The PDP is eyeing three seats in Kashmir, with Mehbooba Mufti fighting once again from Anantnag, like in 2019. And in the two seats in Jammu region (Jammu and Udhampur), the BJP and the Congress fight it out, once again. In 2019, the BJP secured over 50 percent vote shares in both the seats of Udhampur and Jammu.

Also Read: In J&K’s Udhampur, Congress demands Article 371 as BJP trumpets 370 abrogation 

Political bearing of exits

In 2020, with several former MLAs, businessman-politician Altaf Bukhari left the PDP to form the J&K Apni Party. The split resulted in weakening of the PDP, not just politically but also in terms of resources, and that, too, at a time when it was trying to shrug off the image of having had an alliance with the BJP. 

However, PDP leaders believe that the party cadres are still with Mehbooba. “We are hoping because the cadre by and large is with us. The people who left us, I don’t think any one of them are getting elected from anywhere even for a smaller election,” senior PDP leader Naeem Akhtar told ThePrint.

The former state minister added that the party’s strength is its cadre.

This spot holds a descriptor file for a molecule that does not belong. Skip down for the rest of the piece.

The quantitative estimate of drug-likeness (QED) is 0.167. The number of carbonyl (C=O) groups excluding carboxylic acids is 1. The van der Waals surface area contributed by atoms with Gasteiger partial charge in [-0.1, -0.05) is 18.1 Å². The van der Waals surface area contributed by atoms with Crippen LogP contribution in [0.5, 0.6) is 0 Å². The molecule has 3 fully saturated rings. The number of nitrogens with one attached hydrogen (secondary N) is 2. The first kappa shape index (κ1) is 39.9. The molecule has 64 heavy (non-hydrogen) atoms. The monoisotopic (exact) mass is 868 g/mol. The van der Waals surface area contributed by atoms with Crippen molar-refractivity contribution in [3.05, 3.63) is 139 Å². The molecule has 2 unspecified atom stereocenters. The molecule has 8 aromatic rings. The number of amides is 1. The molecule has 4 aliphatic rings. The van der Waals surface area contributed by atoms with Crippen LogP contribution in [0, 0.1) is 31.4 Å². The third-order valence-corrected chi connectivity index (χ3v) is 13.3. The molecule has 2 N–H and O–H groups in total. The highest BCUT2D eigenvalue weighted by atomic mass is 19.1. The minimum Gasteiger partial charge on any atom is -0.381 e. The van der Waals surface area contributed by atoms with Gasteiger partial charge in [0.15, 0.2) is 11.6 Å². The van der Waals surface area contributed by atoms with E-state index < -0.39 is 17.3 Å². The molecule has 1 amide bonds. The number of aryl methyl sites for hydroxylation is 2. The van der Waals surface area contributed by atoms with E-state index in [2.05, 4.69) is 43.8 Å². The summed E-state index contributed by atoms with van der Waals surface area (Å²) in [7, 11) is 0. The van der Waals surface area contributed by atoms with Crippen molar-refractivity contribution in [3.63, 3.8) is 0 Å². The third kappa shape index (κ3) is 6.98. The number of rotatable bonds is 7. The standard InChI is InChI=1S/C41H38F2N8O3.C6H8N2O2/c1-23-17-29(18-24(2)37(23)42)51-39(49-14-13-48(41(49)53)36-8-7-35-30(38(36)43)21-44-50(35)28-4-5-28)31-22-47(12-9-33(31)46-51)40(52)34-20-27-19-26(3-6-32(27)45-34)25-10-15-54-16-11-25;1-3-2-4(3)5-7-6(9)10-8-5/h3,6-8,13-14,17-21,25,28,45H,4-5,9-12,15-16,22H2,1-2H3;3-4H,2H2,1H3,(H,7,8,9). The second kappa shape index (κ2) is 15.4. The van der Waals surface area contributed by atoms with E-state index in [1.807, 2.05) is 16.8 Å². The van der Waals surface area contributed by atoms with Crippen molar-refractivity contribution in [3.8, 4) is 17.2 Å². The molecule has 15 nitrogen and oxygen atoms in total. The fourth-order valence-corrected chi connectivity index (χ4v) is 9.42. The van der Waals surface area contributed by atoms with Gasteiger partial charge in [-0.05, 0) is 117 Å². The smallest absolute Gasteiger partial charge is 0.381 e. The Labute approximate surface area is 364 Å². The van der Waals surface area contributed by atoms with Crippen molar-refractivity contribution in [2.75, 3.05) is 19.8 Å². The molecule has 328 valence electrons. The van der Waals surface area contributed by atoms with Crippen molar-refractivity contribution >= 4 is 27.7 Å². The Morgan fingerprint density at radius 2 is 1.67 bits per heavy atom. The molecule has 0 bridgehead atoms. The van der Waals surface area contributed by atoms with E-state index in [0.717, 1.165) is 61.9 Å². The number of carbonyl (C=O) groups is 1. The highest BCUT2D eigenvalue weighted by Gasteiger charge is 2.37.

The Apni Party leaders, whom ThePrint spoke to, believe that one of the major challenges is to emerge from the image that it was created by the Government of India.

“We are fighting the perception that we formed our party when there was a clampdown, internet shutdown, etc. There is resentment because of that. But then when the PDP was formed in 2002, people said Advani ji and BJP created it,” said a senior Apni party leader. “At that time (post 2019 changes), someone had to get up and engage with Delhi. We spoke to them. We raised the issues of political prisoners, internet shutdown and day-to-day crisis.”

The leader claims that his former party — the PDP— may have some cadres including in parts of Jammu region, but “there is no leader to lead them”.

The Congress, too, faced a major setback not just in J&K but also at the central leadership when former chief minister Ghulam Nabi left the party in 2022.

But Zafar Choudhary believes that  Azad’s exit “made hardly any difference to an already sagging party”, owing to his and his party’s electoral losses over the years. 

Local Congress leaders, too, believe that the departure is unlikely to take a heavy toll on the party’s electoral fortunes. But they concede that Azad’s party will cut Congress’s votes especially in Udhampur-Doda seats, which includes his hometown of Doda. 

In case of a close contest between two-time BJP MP Jitendra Singh and Congress’s Lal Singh in Udhampur, votes secured by Azad’s candidate G.M. Saroori can be a decider there.

Azad has been trying his best to tell the voters in rallies that his party’s symbol is not the ‘hand’ (Congress) but the ‘bucket’.